Compassion Fatigue in Veterinary Assistants

Most people go into caring professions because they are caring people. Unfortunately, the empathy that leads people to a helping career can make things particularly difficult when faced with the stressors involved. Veterinary technicians and assistants love to comfort and care for animals but unfortunately also have to deal with their suffering and that of their owners. They may also have to help with euthanasia and witness accidental death. These stressors can lead to mental health challenges and burnout if not addressed.

You may have heard the expression, “Put your own oxygen mask on first.” When it comes to caring professions, this is critical. When people first embark on a career caring for others in need, they are energized and motivated to make a difference. Once they realize that it is impossible to save every individual in their care, or even most of them, they may become depressed, numb, cynical or jaded. They may turn to unhealthy eating, substance abuse or other self-medication. This leads to high rates of turnover in fields that can really benefit from experienced professionals able to mentor others. That is one reason why recognizing the symptoms of compassion fatigue and acting to combat it are so important.

What Does Compassion Fatigue Look Like in the Veterinary Profession?

Those suffering from compassion fatigue might experience insomnia, complain excessively about their job, have difficulty concentrating, or stop taking an interest in their personal appearance or hygiene. In the animal care field, sufferers may feel that most people are not concerned about their animals and that they are fighting an uphill battle against an apathetic society. This might be particularly acute in a workplace such as a high-volume municipal shelter where many animals are surrendered or euthanized for lack of space, or a veterinary practice in an area where clients cannot afford much preventative care or treatment for their pets. In many shelters, it falls to the veterinary assistant staff to choose the animals to be euthanized that day. Understandably, being required to take the lives of healthy animals (perhaps the same animals they tenderly cared for the day before) can take a real toll on a person’s mental well-being. Those suffering from compassion fatigue may begin to feel that there is ‘no point’ to their work and may even begin to act callously towards the animals in their care.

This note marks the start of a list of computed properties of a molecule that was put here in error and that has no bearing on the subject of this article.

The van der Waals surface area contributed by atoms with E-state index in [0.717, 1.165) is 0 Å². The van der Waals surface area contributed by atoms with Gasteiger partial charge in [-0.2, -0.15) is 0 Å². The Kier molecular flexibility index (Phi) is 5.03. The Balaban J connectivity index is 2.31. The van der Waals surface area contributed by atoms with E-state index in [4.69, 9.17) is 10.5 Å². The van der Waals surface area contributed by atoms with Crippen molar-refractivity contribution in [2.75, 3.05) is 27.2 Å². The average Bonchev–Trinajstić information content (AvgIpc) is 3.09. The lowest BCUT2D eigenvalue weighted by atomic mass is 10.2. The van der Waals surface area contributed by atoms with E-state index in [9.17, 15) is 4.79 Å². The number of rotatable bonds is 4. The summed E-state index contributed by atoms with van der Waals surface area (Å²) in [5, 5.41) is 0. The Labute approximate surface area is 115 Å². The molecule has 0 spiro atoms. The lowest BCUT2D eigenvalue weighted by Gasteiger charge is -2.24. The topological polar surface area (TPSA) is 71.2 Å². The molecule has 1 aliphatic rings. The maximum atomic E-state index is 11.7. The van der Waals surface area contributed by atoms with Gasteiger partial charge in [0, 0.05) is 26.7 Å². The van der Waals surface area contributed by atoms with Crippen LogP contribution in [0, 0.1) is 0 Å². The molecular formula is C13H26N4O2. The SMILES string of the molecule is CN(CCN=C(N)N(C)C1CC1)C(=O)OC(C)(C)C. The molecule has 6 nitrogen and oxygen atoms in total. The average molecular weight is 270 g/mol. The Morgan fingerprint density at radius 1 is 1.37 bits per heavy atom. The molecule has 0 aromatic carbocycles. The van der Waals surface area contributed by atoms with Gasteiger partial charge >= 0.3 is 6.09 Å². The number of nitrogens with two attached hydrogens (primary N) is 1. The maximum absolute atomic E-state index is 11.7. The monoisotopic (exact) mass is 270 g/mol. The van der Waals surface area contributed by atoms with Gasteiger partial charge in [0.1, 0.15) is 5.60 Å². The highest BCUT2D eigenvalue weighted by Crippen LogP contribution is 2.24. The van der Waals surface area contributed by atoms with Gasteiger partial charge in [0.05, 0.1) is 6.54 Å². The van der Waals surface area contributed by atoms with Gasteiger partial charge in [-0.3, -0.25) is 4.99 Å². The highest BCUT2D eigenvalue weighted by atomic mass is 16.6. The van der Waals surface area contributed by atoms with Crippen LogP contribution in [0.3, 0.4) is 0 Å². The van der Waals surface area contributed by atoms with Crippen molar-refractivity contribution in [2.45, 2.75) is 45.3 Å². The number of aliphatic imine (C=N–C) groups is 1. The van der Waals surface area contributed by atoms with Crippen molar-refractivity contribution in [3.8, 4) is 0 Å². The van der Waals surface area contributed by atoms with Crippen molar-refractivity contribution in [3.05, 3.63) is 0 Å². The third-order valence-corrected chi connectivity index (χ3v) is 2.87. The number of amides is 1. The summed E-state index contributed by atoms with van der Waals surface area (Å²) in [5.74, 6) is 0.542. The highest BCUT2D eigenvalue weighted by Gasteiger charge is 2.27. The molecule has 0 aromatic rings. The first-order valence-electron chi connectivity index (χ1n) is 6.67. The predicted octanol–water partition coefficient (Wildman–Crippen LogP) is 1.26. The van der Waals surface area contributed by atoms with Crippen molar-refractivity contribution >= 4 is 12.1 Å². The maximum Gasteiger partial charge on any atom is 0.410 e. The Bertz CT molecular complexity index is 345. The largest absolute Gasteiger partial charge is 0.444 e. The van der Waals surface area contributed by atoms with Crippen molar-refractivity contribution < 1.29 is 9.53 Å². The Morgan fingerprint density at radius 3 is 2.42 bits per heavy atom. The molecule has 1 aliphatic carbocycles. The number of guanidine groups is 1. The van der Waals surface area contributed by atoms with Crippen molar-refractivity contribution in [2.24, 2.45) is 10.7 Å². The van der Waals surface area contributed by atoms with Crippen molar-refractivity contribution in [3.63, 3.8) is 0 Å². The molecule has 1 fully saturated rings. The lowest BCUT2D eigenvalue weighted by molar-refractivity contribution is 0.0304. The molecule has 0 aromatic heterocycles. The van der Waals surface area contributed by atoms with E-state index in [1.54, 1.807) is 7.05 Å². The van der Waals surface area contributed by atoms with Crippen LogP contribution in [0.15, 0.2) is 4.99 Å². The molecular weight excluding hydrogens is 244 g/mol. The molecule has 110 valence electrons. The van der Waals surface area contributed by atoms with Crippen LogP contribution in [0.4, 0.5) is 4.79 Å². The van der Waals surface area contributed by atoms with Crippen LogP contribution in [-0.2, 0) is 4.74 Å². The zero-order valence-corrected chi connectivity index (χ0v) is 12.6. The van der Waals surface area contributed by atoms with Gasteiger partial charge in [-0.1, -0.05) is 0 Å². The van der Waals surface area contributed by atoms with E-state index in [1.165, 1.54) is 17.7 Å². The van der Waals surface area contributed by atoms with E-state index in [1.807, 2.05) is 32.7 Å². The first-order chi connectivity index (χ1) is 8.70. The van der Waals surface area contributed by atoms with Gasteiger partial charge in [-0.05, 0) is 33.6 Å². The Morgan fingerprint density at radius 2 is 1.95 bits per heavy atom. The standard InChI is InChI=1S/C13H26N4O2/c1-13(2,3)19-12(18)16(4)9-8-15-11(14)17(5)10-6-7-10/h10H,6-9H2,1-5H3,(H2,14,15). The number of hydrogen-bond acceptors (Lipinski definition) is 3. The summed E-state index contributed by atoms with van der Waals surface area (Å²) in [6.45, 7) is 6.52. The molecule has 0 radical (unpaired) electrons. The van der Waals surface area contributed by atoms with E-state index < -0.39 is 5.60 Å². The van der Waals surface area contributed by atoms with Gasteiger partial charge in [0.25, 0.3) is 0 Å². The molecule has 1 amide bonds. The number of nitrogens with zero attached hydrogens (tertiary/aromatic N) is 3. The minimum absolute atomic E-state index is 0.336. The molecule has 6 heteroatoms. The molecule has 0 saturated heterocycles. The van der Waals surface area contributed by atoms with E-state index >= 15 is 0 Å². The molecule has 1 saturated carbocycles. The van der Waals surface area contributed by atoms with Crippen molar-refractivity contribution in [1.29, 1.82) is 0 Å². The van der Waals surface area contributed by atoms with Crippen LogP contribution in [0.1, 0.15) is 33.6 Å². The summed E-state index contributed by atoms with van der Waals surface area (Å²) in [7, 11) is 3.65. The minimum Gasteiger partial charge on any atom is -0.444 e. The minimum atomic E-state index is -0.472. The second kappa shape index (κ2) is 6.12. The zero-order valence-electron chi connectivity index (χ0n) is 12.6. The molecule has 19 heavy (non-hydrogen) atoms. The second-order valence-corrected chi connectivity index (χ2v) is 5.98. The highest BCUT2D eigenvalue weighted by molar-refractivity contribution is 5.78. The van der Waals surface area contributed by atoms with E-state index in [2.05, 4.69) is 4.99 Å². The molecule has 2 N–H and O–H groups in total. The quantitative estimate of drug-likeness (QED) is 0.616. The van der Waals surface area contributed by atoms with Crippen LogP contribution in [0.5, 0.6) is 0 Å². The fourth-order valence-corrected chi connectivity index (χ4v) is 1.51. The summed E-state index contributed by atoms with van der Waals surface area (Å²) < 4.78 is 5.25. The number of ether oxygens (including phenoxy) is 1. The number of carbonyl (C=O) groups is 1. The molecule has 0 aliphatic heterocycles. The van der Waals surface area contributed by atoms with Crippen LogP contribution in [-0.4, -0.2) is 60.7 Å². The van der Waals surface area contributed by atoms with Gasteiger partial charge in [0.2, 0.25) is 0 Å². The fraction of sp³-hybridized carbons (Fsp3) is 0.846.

How to Prevent and Treat Compassion Fatigue in Veterinary Assistants

The vast majority of veterinary assistants are young women who may not be prioritizing or even thinking about self-care or mental health. Ideally, supervising staff would look out for symptoms that a vet assistant is becoming overwhelmed and be proactive about promoting healthy behaviors, but since most facilities are not able to dedicate staff time to looking out for and preventing compassion fatigue,   employees are mostly on their own. Here are some simple and inexpensive ways that veterinary assistants can care for themselves so that they can continue to do their very important work:

  • Be sure to get adequate sleep.
  • Get some exercise every day.
  • Try yoga or meditation
  • On days off, engage in healthy, rewarding, fun activities, like playing sports or attending a concert or movie.
  • Focus on successes, and don’t take losses as personal failures.

These and other suggestions and resources are available from the American Veterinary Medical Association (AVMA).

Many animal welfare organizations recognize that this is a very serious problem. It has even led to loss of life in some cases. If you or a friend or co-worker is suffering from compassion fatigue, there are also many online resources and forums hosted by animal welfare organizations who understand exactly the emotional toll that working in this field can take. If professional mental health counseling is available, don’t ever hesitate to take advantage of it.

You may feel that your workplace stress is not as important as other issues that people face, or that people might not take your feelings seriously because they are about animals, but compassion fatigue is not something to be brushed aside. Taking good care of yourself is a critical aspect of working as a veterinary assistant.

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